Delphinium produces tall showy spikes of brightly colored flowers in summer. Blooms come in a range of colors—blue, violet, pink, white, or two-toned.
The delphinium’s tall wand of flowers emerges from a low mound of foliage. Columns of blooms grow from 3 to 6 feet (.9-1.8m) tall or more. Leaves are lobed or fanlike and variously cut or divided.
Delphiniums grow best where nights are cool and days are warm. Delphiniums appreciate shade during the middle of the day. Delphinium does not tolerate wind, heat, drought, or poorly drained soil.
Delphiniums are an excellent choice for borders and cut flowers. Low-growing types are well-suited for containers. Delphinium flowers attract all types of birds to the garden.
The annual delphinium is larkspur; see Consolida ambigua.
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Get to Know Delphinium
- Plant type: Perennial
- Growing zones and range: Grow as an annual in Zones 2 to 7; grow as a perennial in Zones 6 to 7 where summers are cool.
- Hardiness: Hardy to -35°F (-37°C); good choice in cool summer regions, not suited for hot regions
- Height and width: 3 to 7 feet (0.9-2.1m) tall; 1 to 3 wide (.3-.9m)
- Foliage: Basal leaves are toothed and deeply or shallowly lobed to 8 inches (20cm) long
- Flowers: Flower spikes are 12 to 15 inches (30-38cm) long; single flowers are 2 inches (5cm) wide.
- Flower color: Intensely blue flower spikes, also light blue, lavender, pink, purple, red, and white
- Bloom time: Early summer
- Uses: Good addition to mixed borders
- Garden companions: Shasta daisy, veronica, sunflower, Joe-Pye weed, anise, hyssop, fragrant bugbane, ornamental grasses.
- Common name: Delphinium
- Botanical name: Delphinium elatum
- Family: Ranunculaceae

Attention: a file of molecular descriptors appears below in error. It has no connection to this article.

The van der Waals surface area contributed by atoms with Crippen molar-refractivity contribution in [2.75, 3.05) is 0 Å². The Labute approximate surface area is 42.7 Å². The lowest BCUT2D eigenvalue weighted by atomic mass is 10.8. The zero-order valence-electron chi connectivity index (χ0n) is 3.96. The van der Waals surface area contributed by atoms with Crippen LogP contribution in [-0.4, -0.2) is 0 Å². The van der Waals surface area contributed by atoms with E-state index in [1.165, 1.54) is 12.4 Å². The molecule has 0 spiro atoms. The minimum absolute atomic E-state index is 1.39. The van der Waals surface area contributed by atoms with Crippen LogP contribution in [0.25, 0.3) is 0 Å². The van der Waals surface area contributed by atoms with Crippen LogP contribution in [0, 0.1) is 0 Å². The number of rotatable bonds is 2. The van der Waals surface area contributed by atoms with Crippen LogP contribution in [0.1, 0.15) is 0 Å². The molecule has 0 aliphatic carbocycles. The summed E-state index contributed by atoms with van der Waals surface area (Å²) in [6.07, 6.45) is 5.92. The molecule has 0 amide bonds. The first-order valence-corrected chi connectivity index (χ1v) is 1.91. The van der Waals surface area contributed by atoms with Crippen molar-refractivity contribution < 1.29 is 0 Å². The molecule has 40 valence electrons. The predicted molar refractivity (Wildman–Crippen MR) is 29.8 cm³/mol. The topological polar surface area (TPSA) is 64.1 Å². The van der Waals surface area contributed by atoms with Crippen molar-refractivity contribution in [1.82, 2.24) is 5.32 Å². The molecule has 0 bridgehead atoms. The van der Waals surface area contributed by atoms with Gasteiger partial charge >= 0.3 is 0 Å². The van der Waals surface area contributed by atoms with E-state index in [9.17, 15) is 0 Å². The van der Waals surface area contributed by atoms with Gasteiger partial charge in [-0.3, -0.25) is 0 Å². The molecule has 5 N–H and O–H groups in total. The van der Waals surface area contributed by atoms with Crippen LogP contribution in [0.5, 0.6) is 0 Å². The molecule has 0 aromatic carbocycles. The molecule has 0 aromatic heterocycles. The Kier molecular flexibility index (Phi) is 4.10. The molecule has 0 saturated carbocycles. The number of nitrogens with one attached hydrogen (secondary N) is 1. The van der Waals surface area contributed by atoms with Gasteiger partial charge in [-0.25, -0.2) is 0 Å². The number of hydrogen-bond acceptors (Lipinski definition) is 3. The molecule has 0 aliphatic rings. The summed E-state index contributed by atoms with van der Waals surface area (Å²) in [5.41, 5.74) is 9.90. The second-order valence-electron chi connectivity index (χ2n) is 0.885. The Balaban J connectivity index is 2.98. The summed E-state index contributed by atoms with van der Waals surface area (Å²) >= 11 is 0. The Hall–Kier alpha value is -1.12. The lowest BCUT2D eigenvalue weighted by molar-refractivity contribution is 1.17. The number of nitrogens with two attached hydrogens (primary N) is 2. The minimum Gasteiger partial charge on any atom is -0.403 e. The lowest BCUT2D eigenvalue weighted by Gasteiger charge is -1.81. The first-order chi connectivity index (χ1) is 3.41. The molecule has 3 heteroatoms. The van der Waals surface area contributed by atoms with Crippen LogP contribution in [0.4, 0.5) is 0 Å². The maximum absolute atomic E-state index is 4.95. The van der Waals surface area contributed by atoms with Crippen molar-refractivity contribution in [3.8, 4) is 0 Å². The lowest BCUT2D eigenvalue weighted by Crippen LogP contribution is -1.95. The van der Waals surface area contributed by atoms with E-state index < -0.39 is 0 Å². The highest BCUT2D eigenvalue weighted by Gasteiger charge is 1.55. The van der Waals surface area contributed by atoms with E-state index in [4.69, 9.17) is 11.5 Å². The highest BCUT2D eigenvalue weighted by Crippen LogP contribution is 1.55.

- Origin: Mountainous areas worldwide
Where to Plant Delphinium
- Grow delphiniums in full sun to partial shade.
- Plant delphiniums in humus-rich, moist, well-drained soil.
- Delphiniums grow best where the soil pH is 6.5 to 7.5.
- Delphiniums thrive in regions with cool summers; in hot summer regions; plant delphiniums where there is morning sun and partial shade in the afternoon.
- Plant delphiniums where there is good air circulation to help prevent disease.
Delphinium Uses and Companions
- Grow Delphinium at the back of formal gardens.
- Delphiniums are traditional cottage garden plants along fences.
- Del[hiniums combine well with iris, peonies, daylilies, Shasta daisies, and lilies.
- Good garden companions for Delphinium include Chrysanthemum superbum, Heliopsis helianthoides, Hemerocallis, Monarda, Iris (Siberian).
When to Plant Delphinium
- Set established plants in the garden in spring or autumn.
- Start seeds indoors in early spring or late summer (for bloom the following year). Sow seeds on the surface of pre-moistened soil. At 60°F (15.6°F) germination will occur in 2 to 4 weeks. Harden seedlings off for 2 weeks before setting them in the garden.
- Sow seeds in prepared beds in early spring or late summer.
- Container-grown plants can be set in the garden in spring or fall.
Planting and Spacing Delphinium
- Space delphiniums 1 to 3 feet (30-91cm) apart.
- Dig in compost and well-rotted manure at planting time; grade the soil so that it will not collect water.
- Set transplants in the garden so that roots are securely covered with soil.
How to Water and Feed Delphinium
- Keep the soil evenly moist when growing delphiniums. Do not let the soil dry out. Avoid wetting the leaves when watering.